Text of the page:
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Pulmonary Systems Chapter 9 in text. Mid session Available 21/8/07 – 28/8/07 Practice test now available Log on to WebCT “Assessments” “Mid session quiz”

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Presentation on theme: "Pulmonary Systems Chapter 9 in text. Mid session Available 21/8/07 – 28/8/07 Practice test now available Log on to WebCT “Assessments” “Mid session quiz”"— Presentation transcript:

1 Pulmonary Systems Chapter 9 in text

2 Mid session Available 21/8/07 – 28/8/07 Practice test now available Log on to WebCT “Assessments” “Mid session quiz” Start only when ready 30 minute time limit

3 Pulmonary Systems Review Structure Function

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5 Pulmonary Structure and Function The ventilatory system –Supplies oxygen required in metabolism –Eliminates carbon dioxide produced in metabolism –Regulates hydrogen ion concentration [H + ] to maintain acid-base balance

6 Mechanics of Breathing

7 Breathing At rest –Air in  Trachea- humidified and brought to body temperature –  divides into 2 branches  lungs –Lungs hold 4-6 litres of ambient air- huge surface area –300 million alveoli –250 ml oxygen in and 200 ml Carbon dioxide out each minute

8 Inspiration Ribs rise Diaphragm contracts (flattens) Moves downward (10cm) Thoracic volume Air in lungs expands Pressure to 5 mm Hg below atmospheric pressure Difference between outside air and lungs = air is sucked in until pressure inside and out is the same

9 Expiration Ribs move back down Diaphragm relaxes (rises) Thoracic volume Pressure Difference between outside air and lungs = air is pushed out until pressure inside and out is the same

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11 Lung Volumes

12 Static lung volume tests –Evaluate the dimensional component for air movement within the pulmonary tract, and impose no time limitation on the subject Dynamic lung volume tests –Evaluate the power component of pulmonary performance during different phases of the ventilatory excursion

13 Spirometry Static and Dynamic lung volumes are measured using a spirometer

14 Static Lung Volumes

15 Dynamic lung volumes Depend on Volume of air moved and the Speed of air movement FEV/FVC ratio MVV

16 FEV/FVC Ratio Forced Expiratory Volume Forced Vital Capacity Ratio tells us the speed at which air can be forced out of lungs Normal = 85% FVC can be expired in 1 second.

17 Maximal Voluntary Ventilation Breath as hard and fast as you can for 15 seconds Multiply by 4 And you have Maximal Voluntary Ventilation MVV- –Males: Litres –Females: Litres –Elite athletes up to 240 Litres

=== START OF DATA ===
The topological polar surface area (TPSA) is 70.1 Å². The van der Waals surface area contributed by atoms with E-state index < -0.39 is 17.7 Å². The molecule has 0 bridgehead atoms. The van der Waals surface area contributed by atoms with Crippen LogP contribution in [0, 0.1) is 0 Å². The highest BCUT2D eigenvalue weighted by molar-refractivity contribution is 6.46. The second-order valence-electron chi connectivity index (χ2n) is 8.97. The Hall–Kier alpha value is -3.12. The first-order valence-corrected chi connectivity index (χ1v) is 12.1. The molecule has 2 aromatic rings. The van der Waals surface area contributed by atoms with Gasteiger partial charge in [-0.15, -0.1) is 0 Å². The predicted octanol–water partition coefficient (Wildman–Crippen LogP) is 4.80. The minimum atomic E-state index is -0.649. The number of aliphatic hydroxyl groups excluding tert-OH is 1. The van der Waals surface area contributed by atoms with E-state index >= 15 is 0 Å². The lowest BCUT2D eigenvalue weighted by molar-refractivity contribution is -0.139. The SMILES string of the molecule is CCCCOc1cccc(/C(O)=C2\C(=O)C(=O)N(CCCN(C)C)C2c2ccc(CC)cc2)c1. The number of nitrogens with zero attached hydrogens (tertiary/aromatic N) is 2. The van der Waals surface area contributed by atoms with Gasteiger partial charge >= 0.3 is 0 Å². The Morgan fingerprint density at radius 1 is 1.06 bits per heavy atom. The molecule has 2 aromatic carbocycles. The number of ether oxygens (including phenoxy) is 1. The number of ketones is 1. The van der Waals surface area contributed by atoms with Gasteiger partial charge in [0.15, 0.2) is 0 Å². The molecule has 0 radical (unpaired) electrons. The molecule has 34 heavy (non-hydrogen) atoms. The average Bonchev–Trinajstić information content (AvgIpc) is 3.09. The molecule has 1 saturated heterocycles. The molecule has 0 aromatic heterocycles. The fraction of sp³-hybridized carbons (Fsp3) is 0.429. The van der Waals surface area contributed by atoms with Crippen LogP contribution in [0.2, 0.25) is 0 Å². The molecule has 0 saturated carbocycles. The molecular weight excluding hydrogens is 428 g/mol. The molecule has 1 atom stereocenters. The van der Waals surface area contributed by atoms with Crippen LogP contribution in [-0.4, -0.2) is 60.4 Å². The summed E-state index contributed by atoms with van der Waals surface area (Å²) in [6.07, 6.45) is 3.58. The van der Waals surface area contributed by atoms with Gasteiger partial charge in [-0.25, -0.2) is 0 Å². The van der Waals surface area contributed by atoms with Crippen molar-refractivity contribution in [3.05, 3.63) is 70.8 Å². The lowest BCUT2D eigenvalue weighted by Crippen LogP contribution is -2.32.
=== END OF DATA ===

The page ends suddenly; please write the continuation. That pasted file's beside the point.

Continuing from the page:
18 Minute Ventilation At Rest 12 breaths per minute Tidal volume = 0.5L per breath = 6 Litres of air breathed p/min During Exercise 50 breaths p/ minute Tidal Volume = 2 L per breath = 100L p/min

19 Alveolar Ventilation Minute ventilation is just total amount of air Alveolar ventilation refers to the portion of minute ventilation that mixes with the air in the alveolar chambers Minute ventilation minus anatomical dead space ( ml)- the air that is in the trachea, bronchi etc

20 Alveolar Ventilation = Minute ventilation (TV x breathing rate) – dead space

21 Gas exchange

22 Gas Exchange in the Body The exchange of gases between the lungs and blood, and their movement at the tissue level, takes place passively by diffusion

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24 Oxygen Transport in the Blood Blood transports oxygen in 2 ways: In physical solution — Dissolved in the fluid portion of the blood Combined with hemoglobin — In loose combination with the iron-protein hemoglobin molecule in the red blood cell

25 CO 2 Transport in Blood In physical solution –(~7%) dissolved in the fluid portion of the blood As carbamino compounds –(~20%) in loose combination with amino acid molecules of blood proteins As bicarbonate –(~73%) combines with water to form carbonic acid

26 Regulation of Pulmonary Ventilation

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28 Regulation at rest: Plasma Pco 2 and H + Concentration The partial pressure of CO 2 provides the most potent respiratory stimulus at rest [H + ] in the cerebrospinal fluid bathing the central chemoreceptors provides a secondary stimulus driving inspiration

29 Ventilatory Regulation During Exercise Chemical control –Po 2 –Pco 2 –[H + ] Nonchemical control Neurogenic factors –Cortical influence –Peripheral influence

30 Ventilation in steady rate exercise Of oxygen ( V E / V O 2 ) –Quantity of air breathed per amount of oxygen consumed –Remains relatively constant during steady- rate exercise- 25 L air breathed per 1L o2 consumed at 55% Vo2 max Of carbon dioxide ( V E / V CO 2 ) –Remains relatively constant during steady- rate exercise

31 Ventilatory Threshold The point at which pulmonary ventilation increases disproportionately with oxygen uptake during graded exercise The excess ventilation relates to the increased CO 2 production associated with buffering of lactic acid

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33 Pulmonary adaptations to Exercise Chapter 13

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35 Adaptations to Maximal exercise Minute ventilation increases Increased oxygen uptake

36 Submaximal Exercise Ventilatory muscles stronger Ventilatory equivalent for oxygen ( V E / V O 2 ) reduces  indicates breathing efficiency –This leads to Reduced fatigue in ventilatory muscles O2 that would have been used by those muscles can be used by skeletal muscle.

37 Pulmonary Adaptations Increased tidal volume Decreased breathing frequency Increased time between breaths (Increased time for oxygen to get into bloodstream) Therefore less oxygen in exhaled air


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